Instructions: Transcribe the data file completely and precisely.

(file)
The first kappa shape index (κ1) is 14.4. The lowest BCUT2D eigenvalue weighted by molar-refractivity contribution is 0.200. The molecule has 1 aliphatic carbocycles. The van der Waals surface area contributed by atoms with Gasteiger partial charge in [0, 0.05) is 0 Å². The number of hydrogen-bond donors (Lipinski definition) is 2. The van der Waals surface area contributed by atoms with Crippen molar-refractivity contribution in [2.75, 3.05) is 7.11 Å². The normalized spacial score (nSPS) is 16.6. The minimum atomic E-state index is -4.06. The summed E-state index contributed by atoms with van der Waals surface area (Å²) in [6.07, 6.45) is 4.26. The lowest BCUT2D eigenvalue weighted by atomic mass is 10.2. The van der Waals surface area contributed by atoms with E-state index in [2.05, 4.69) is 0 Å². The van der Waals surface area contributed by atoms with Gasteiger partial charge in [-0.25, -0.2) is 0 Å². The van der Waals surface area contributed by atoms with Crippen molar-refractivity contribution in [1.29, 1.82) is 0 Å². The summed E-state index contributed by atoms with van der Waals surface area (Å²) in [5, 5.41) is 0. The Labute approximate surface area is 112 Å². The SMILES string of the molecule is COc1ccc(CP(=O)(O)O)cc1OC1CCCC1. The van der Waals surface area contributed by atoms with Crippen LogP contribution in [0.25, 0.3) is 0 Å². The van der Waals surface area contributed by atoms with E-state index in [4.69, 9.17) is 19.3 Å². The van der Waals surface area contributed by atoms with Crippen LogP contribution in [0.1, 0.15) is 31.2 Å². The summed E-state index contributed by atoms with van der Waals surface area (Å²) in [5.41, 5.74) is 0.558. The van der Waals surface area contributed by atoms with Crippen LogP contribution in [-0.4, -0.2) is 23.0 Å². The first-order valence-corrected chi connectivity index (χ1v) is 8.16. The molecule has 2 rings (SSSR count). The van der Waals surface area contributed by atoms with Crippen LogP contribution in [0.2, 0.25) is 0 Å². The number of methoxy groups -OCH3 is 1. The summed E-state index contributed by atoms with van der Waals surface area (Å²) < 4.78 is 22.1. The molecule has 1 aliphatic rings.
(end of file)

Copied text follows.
The first kappa shape index (κ1) is 14.4. The lowest BCUT2D eigenvalue weighted by molar-refractivity contribution is 0.200. The molecule has 1 aliphatic carbocycles. The van der Waals surface area contributed by atoms with Gasteiger partial charge in [0, 0.05) is 0 Å². The number of hydrogen-bond donors (Lipinski definition) is 2. The van der Waals surface area contributed by atoms with Crippen molar-refractivity contribution in [2.75, 3.05) is 7.11 Å². The normalized spacial score (nSPS) is 16.6. The minimum atomic E-state index is -4.06. The summed E-state index contributed by atoms with van der Waals surface area (Å²) in [6.07, 6.45) is 4.26. The lowest BCUT2D eigenvalue weighted by atomic mass is 10.2. The van der Waals surface area contributed by atoms with E-state index in [2.05, 4.69) is 0 Å². The van der Waals surface area contributed by atoms with Gasteiger partial charge in [-0.25, -0.2) is 0 Å². The van der Waals surface area contributed by atoms with Crippen molar-refractivity contribution in [1.29, 1.82) is 0 Å². The summed E-state index contributed by atoms with van der Waals surface area (Å²) in [5, 5.41) is 0. The Labute approximate surface area is 112 Å². The SMILES string of the molecule is COc1ccc(CP(=O)(O)O)cc1OC1CCCC1. The van der Waals surface area contributed by atoms with Crippen LogP contribution in [0.25, 0.3) is 0 Å². The van der Waals surface area contributed by atoms with E-state index in [4.69, 9.17) is 19.3 Å². The van der Waals surface area contributed by atoms with Crippen LogP contribution in [0.1, 0.15) is 31.2 Å². The summed E-state index contributed by atoms with van der Waals surface area (Å²) in [5.41, 5.74) is 0.558. The van der Waals surface area contributed by atoms with Crippen LogP contribution in [-0.4, -0.2) is 23.0 Å². The first-order valence-corrected chi connectivity index (χ1v) is 8.16. The molecule has 2 rings (SSSR count). The van der Waals surface area contributed by atoms with Crippen LogP contribution in [0.2, 0.25) is 0 Å². The number of methoxy groups -OCH3 is 1. The summed E-state index contributed by atoms with van der Waals surface area (Å²) < 4.78 is 22.1. The molecule has 1 aliphatic rings.